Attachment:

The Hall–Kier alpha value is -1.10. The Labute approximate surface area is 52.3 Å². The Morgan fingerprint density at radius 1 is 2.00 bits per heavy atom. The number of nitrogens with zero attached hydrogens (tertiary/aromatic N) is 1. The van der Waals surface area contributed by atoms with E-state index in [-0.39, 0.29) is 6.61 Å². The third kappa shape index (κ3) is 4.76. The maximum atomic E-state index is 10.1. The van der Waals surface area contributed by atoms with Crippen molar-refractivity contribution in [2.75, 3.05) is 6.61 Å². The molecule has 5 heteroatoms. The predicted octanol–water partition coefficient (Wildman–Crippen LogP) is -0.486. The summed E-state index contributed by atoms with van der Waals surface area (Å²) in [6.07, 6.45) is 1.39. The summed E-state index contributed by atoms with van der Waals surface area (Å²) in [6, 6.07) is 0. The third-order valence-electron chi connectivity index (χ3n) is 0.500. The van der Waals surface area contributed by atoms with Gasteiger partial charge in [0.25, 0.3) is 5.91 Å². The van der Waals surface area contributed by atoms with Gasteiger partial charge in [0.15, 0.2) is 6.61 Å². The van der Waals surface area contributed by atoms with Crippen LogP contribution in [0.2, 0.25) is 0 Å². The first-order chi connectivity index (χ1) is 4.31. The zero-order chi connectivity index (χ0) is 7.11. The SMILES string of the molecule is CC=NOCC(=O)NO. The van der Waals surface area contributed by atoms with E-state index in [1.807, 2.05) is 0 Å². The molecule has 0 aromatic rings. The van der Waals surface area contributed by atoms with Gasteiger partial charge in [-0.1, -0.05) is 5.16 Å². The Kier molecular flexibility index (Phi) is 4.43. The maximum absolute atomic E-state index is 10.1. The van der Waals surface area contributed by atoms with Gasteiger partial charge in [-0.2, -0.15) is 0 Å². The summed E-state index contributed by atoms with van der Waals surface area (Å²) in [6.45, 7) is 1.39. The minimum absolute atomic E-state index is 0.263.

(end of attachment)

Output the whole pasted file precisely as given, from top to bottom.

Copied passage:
The Hall–Kier alpha value is -1.10. The Labute approximate surface area is 52.3 Å². The Morgan fingerprint density at radius 1 is 2.00 bits per heavy atom. The number of nitrogens with zero attached hydrogens (tertiary/aromatic N) is 1. The van der Waals surface area contributed by atoms with E-state index in [-0.39, 0.29) is 6.61 Å². The third kappa shape index (κ3) is 4.76. The maximum atomic E-state index is 10.1. The van der Waals surface area contributed by atoms with Crippen molar-refractivity contribution in [2.75, 3.05) is 6.61 Å². The molecule has 5 heteroatoms. The predicted octanol–water partition coefficient (Wildman–Crippen LogP) is -0.486. The summed E-state index contributed by atoms with van der Waals surface area (Å²) in [6.07, 6.45) is 1.39. The summed E-state index contributed by atoms with van der Waals surface area (Å²) in [6, 6.07) is 0. The third-order valence-electron chi connectivity index (χ3n) is 0.500. The van der Waals surface area contributed by atoms with Gasteiger partial charge in [0.25, 0.3) is 5.91 Å². The van der Waals surface area contributed by atoms with Gasteiger partial charge in [0.15, 0.2) is 6.61 Å². The van der Waals surface area contributed by atoms with Crippen LogP contribution in [0.2, 0.25) is 0 Å². The first-order chi connectivity index (χ1) is 4.31. The zero-order chi connectivity index (χ0) is 7.11. The SMILES string of the molecule is CC=NOCC(=O)NO. The van der Waals surface area contributed by atoms with E-state index in [1.807, 2.05) is 0 Å². The molecule has 0 aromatic rings. The van der Waals surface area contributed by atoms with Gasteiger partial charge in [-0.1, -0.05) is 5.16 Å². The Kier molecular flexibility index (Phi) is 4.43. The maximum absolute atomic E-state index is 10.1. The van der Waals surface area contributed by atoms with Gasteiger partial charge in [-0.2, -0.15) is 0 Å². The summed E-state index contributed by atoms with van der Waals surface area (Å²) in [6.45, 7) is 1.39. The minimum absolute atomic E-state index is 0.263.